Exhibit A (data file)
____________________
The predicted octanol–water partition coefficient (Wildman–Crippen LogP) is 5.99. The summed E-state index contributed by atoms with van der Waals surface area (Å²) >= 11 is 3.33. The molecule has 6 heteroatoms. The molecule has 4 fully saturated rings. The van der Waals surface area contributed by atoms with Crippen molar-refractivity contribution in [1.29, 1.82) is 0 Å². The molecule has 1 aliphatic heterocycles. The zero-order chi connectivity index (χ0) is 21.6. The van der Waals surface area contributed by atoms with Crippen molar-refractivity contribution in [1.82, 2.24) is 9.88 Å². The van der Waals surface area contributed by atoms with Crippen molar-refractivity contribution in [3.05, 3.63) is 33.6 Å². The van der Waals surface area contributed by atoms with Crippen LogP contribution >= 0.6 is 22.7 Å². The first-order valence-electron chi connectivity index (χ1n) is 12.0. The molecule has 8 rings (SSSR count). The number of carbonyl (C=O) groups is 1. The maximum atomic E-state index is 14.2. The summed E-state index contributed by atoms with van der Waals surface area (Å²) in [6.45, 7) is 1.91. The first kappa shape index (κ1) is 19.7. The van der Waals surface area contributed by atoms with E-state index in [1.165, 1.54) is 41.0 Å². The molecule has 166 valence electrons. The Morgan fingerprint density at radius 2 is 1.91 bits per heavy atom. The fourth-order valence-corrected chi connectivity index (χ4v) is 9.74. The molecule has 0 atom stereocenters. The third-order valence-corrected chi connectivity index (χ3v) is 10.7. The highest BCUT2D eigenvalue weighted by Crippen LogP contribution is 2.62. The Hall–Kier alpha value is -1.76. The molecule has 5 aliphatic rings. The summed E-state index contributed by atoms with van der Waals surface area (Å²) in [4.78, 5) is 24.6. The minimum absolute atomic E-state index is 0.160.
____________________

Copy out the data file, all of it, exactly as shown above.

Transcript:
The predicted octanol–water partition coefficient (Wildman–Crippen LogP) is 5.99. The summed E-state index contributed by atoms with van der Waals surface area (Å²) >= 11 is 3.33. The molecule has 6 heteroatoms. The molecule has 4 fully saturated rings. The van der Waals surface area contributed by atoms with Crippen molar-refractivity contribution in [1.29, 1.82) is 0 Å². The molecule has 1 aliphatic heterocycles. The zero-order chi connectivity index (χ0) is 21.6. The van der Waals surface area contributed by atoms with Crippen molar-refractivity contribution in [1.82, 2.24) is 9.88 Å². The van der Waals surface area contributed by atoms with Crippen molar-refractivity contribution in [3.05, 3.63) is 33.6 Å². The van der Waals surface area contributed by atoms with Crippen LogP contribution >= 0.6 is 22.7 Å². The first-order valence-electron chi connectivity index (χ1n) is 12.0. The molecule has 8 rings (SSSR count). The number of carbonyl (C=O) groups is 1. The maximum atomic E-state index is 14.2. The summed E-state index contributed by atoms with van der Waals surface area (Å²) in [6.45, 7) is 1.91. The first kappa shape index (κ1) is 19.7. The van der Waals surface area contributed by atoms with E-state index in [1.165, 1.54) is 41.0 Å². The molecule has 166 valence electrons. The Morgan fingerprint density at radius 2 is 1.91 bits per heavy atom. The fourth-order valence-corrected chi connectivity index (χ4v) is 9.74. The molecule has 0 atom stereocenters. The third-order valence-corrected chi connectivity index (χ3v) is 10.7. The highest BCUT2D eigenvalue weighted by Crippen LogP contribution is 2.62. The Hall–Kier alpha value is -1.76. The molecule has 5 aliphatic rings. The summed E-state index contributed by atoms with van der Waals surface area (Å²) in [4.78, 5) is 24.6. The minimum absolute atomic E-state index is 0.160.